According to behavioural finance experts Oxford Risk, ESG can stop investors from missing out on returns of between 4% and 5% per annum on cash they do not invest because they are not emotionally comfortable with the risks, or familiar with the landscape.
Greg B Davies, PhD, head of behavioural finance, Oxford Risk says: "The biggest behavioural cost to investing is usually not what people do when they are investing. It is the fact that large chunks of cash are left on the side because people are not emotionally comfortable moving out of cash and they surrender returns as a result."
Oxford Risk, a financial services company that builds software that helps wealth managers and other financial services companies assist their clients in making informed financial decisions, argues that part of this discomfort comes from the use of various technical terms and jargon for ESG and responsible investing.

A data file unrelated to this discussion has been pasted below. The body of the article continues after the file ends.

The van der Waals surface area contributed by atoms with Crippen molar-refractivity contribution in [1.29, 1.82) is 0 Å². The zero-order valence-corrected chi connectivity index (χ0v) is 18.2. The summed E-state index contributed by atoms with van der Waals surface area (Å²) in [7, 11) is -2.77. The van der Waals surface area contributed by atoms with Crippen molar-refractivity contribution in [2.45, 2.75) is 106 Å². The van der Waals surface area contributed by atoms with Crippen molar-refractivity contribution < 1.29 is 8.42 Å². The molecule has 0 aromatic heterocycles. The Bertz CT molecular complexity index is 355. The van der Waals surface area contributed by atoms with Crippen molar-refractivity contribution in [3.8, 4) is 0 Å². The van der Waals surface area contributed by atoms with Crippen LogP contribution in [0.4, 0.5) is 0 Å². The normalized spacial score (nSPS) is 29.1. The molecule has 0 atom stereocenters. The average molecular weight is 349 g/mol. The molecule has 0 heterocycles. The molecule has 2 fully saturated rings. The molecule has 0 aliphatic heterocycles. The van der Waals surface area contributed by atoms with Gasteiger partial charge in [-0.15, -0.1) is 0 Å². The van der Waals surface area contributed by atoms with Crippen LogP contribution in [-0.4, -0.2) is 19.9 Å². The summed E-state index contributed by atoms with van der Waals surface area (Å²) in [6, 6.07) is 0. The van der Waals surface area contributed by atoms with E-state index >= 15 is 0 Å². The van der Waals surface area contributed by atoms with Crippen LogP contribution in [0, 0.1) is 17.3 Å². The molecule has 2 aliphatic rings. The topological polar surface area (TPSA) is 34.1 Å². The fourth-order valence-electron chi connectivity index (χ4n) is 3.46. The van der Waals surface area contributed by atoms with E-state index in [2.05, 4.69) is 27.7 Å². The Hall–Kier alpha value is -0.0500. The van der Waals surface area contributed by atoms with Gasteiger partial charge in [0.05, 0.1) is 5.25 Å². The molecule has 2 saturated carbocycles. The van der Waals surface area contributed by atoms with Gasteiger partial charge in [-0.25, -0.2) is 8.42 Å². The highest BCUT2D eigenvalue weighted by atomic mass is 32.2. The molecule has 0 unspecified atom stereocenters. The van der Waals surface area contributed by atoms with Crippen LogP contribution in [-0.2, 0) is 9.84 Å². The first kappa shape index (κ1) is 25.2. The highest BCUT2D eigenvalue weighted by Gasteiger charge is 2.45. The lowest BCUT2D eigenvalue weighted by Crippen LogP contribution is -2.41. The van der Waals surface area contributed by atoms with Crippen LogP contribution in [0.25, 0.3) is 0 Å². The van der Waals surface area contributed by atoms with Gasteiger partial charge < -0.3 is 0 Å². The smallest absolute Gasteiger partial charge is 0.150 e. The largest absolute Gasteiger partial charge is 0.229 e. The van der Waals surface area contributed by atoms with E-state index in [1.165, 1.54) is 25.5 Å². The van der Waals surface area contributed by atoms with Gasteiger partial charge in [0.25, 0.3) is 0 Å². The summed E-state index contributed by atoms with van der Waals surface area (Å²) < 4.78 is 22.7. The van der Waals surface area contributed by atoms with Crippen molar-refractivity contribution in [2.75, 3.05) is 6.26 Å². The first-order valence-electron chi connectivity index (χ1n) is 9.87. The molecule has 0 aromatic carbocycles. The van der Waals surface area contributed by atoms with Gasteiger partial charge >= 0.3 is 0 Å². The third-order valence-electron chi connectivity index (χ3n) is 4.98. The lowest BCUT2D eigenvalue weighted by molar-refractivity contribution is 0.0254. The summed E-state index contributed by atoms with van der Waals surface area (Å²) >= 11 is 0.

Davies adds: “Our industry is tying itself in knots trying to use specific terminology and frankly the end investor does not care. This is the wrong way to communicate.”
In spite of the barriers, there is strong demand from investors that want to do good and express their social values through their investing. Indeed, a behavioural study conducted Oxford Risk revealed that 18% of UK investors are highly or extremely interested in responsible investing.
Behavioural finance can help address this demand, and help advisors identify the preferences of investors for responsible investing, through the use of personality analysis and specialist technology, pointed out participants of a recent Oxford Risk webinar 'Investing for Real People: Responsible Investor-Led Decision Making.'